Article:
One of the most beautiful cities on New Zealand's South Island, Queenstown offers year-round adventure to both budget-conscious and luxury travelers. A town built on activity, the city offers numerous opportunities for outdoor sports including biking, hiking, golfing, and horseback riding, as well as bungee jumping and whitewater rafting, to really get the adrenaline pumping.
At the end of the day, you'll return home and drink in the stunning scenery of Lake Wakatipu, which hosts reflections of the mountains and stars throughout the day and night. You also may choose to drink in local brews at one of the city's 50+ bars, as Queenstown is renowned for its nightlife. Don't worry, though: if you're looking for peace and quiet, there are plenty of laid-back neighborhoods to explore as well.
Whether you're interested in the history and culture of the Arrowtown district, or the backpacker scene at the brew-pubs, there's plenty to explore in Queenstown. Come down and enjoy a gem set in the South Island's Southern Alps.
Queenstown is perhaps best known for its skiing. The city hosted the country's first commercial ski resort in 1947, and today there are four different ski slopes accessible by car. It's the perfect way to drink in the mountain scenery.
Lake Wakatipu is divine, and there are several cruise lines in town to help you make the most of it. Lake cruises are a wonderful way to relax and enjoy the scenery at the same time.
Many people don't know that Queenstown is actually home to a number of local vineyards. There's nothing quite like wine tasting in the middle of a hiking trip.
If you've got a taste for adrenaline, Queenstown will leave you breathless by the end of your stay. Parasailing, parapenting, jet boating, whitewater rafting, bungee jumping, sky diving, and ziplining are just some of the activities available to guests in Queenstown.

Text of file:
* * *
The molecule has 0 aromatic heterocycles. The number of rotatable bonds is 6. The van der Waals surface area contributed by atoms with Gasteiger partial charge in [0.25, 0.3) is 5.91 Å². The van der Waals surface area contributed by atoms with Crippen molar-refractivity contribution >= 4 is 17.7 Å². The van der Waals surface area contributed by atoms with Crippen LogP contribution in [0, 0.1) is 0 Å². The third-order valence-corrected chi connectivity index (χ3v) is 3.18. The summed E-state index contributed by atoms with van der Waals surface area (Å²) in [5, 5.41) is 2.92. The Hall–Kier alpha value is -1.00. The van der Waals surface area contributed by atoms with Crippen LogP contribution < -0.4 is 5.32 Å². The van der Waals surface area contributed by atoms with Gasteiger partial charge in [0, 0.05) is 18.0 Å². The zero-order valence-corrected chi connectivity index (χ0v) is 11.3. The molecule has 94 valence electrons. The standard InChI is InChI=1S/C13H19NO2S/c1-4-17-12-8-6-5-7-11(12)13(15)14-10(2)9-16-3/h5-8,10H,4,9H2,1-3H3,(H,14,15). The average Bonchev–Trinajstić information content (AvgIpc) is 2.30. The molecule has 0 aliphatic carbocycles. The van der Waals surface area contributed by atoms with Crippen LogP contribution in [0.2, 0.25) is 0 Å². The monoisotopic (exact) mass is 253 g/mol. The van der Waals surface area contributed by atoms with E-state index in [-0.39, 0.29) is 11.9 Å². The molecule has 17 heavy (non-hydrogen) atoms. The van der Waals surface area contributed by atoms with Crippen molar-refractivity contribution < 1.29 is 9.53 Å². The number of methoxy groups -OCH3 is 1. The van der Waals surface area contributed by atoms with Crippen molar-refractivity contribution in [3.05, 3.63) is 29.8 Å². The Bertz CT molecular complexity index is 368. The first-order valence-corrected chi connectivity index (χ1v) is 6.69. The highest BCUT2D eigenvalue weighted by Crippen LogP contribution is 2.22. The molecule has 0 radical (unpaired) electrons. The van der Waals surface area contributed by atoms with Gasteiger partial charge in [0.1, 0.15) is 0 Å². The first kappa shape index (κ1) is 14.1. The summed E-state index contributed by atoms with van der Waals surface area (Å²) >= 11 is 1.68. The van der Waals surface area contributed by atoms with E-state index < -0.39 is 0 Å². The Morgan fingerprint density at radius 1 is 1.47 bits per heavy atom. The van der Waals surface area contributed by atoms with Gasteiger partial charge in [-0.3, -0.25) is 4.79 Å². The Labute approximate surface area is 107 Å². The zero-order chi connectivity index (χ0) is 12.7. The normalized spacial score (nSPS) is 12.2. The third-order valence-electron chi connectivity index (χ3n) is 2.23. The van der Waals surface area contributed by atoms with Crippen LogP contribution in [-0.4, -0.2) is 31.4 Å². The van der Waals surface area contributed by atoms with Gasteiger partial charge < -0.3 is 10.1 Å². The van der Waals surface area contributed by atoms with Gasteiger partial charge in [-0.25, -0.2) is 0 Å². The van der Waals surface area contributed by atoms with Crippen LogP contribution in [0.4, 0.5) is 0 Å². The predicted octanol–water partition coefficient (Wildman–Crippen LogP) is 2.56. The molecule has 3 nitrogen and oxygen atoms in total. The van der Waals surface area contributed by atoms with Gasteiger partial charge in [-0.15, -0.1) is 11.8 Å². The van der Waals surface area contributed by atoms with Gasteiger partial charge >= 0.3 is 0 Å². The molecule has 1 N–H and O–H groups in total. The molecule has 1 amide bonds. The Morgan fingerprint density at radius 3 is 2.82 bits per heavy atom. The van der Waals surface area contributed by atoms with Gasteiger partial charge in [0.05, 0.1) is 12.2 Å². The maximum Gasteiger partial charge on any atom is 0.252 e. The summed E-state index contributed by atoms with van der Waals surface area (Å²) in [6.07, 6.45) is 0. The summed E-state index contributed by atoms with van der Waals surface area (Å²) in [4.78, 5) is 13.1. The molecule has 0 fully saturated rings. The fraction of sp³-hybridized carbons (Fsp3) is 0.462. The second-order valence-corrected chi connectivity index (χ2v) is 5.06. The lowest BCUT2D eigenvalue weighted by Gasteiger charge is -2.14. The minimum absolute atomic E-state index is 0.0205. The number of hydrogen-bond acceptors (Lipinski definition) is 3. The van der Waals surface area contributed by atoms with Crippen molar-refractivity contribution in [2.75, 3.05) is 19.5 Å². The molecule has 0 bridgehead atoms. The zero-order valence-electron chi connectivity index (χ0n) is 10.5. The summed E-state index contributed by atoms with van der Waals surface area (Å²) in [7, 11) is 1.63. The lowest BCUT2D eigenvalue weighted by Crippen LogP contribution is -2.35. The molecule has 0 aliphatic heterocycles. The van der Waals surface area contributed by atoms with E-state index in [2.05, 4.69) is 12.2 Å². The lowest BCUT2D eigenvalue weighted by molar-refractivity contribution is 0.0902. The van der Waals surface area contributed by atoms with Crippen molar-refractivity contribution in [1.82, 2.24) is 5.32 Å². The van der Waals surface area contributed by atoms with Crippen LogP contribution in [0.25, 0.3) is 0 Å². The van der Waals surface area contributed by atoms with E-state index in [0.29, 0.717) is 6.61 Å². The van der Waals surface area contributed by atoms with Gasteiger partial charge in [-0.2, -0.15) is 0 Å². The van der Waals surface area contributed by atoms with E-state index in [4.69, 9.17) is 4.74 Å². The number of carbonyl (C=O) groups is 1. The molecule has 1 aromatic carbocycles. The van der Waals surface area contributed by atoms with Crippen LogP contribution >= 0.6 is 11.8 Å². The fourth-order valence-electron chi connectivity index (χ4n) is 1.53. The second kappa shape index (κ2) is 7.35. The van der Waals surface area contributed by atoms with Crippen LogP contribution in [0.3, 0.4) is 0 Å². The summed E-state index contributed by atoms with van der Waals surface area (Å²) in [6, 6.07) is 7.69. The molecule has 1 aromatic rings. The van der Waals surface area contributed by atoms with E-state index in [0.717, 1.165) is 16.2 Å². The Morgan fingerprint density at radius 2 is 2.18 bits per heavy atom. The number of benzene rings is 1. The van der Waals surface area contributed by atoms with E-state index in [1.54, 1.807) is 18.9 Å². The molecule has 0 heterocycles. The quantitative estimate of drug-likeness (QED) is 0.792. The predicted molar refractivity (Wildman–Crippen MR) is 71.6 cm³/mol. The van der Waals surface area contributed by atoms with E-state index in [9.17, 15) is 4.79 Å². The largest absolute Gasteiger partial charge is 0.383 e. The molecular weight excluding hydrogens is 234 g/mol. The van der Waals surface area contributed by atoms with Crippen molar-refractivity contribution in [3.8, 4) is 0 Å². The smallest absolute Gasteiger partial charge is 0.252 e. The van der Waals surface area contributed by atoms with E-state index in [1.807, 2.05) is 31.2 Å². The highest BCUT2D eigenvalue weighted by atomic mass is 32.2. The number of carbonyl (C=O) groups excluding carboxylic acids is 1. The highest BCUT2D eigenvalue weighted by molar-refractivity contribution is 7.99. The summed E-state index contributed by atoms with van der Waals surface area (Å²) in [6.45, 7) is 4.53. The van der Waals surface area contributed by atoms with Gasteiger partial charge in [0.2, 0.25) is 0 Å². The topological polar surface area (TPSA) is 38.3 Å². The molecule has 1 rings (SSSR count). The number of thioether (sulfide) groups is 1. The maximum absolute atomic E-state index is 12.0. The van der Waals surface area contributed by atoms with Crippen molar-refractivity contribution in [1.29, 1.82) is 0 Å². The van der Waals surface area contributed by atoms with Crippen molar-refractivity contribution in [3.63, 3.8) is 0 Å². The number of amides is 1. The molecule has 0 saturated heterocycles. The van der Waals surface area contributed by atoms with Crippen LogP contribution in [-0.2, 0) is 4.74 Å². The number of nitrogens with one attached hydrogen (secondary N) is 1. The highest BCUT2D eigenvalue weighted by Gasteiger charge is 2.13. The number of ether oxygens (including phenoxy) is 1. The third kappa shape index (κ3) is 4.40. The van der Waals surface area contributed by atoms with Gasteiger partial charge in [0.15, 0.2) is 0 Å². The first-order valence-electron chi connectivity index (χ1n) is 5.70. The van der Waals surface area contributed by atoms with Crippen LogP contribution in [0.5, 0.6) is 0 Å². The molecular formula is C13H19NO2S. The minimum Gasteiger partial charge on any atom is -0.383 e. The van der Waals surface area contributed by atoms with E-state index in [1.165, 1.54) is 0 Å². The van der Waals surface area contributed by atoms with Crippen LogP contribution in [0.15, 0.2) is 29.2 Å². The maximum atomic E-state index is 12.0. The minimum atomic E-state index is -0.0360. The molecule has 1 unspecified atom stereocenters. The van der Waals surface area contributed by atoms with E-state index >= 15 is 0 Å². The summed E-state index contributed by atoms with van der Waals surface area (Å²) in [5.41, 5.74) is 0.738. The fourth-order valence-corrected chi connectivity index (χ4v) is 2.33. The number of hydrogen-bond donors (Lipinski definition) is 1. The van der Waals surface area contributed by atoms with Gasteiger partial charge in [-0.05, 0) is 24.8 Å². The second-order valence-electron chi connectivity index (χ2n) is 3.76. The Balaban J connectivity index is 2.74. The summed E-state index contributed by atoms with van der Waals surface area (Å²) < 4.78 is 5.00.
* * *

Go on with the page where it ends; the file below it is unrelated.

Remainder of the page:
Queenstown is known as a party town, with over 50 bars and numerous other establishments playing host to a wide variety of guests. Whether you're looking for a rooftop barbecue party or a sophisticated establishment serving local wines, Queenstown will satisfy.
Queensland's landscape is stunning from every perspective, but the most mind-blowing point of view is offered on a magical ride on the Skyline Gondola. Float over the steep hill that towers majestically over the city - as the houses get smaller, the region expands before your very eyes. Behold Lake Wakatipu snaking through the valley, and let yourself be stunned by the snow-capped peaks in the distance. There is a restaurant at the top, alongside outdoor entertainment like the popular luge.
This pristine corner of New Zealand is best known for its ski resorts, and every winter the mountainside comes alive with elated vacationers shooting down the slopes. Lake Wakatipu stands stoically below as snow trails lead past smaller alpine waters with surprising scenery around every corner. The purity of the landscape here is hard to believe, and it never gets old as you get your thrills on the way down.
For alpine enthusiasts, the winter months bring a perfectly groomed paradise, as the slopes of Coronet Peak become one of the area's best resorts. Often considered the pioneering resort of the region, this ski area boasts some of the most extensive facilities too, offering night skiing and state-of-the-art lifts that get you back to the top in no time at all. World-class athletes train here each winter as well, but whether you are a beginner or an expert, you're sure to find a route suited to your level.
With stunning peaks in every direction, the Queensland region is just begging to be explored. One of the greatest stops further afield, Skipper's Canyon, is nestled in the folds of the mountain range. Here, the Shotover River flows through a scenic gorge for over 10 miles, with cliffs dropping off dramatically into gushing waters below. A narrow suspension bridge traverses the canyon over a drop down below that you won't soon forget, and the wilderness on either side is well worth exploring too.
Living up to its international reputation, New Zealand is a world of natural wonders - even in the heart of a city. These gardens flaunt an incredible density of unique flora and fauna, with an emphasis on native trees and plants, each more exotic than the next. The tiny peninsula that extends into Lake Wakatipu also offers great facilities for rest and recreation - from lounging fields to skating rinks. Walk the Queenstown Trail along the waterside to take in the full range of surrounding views.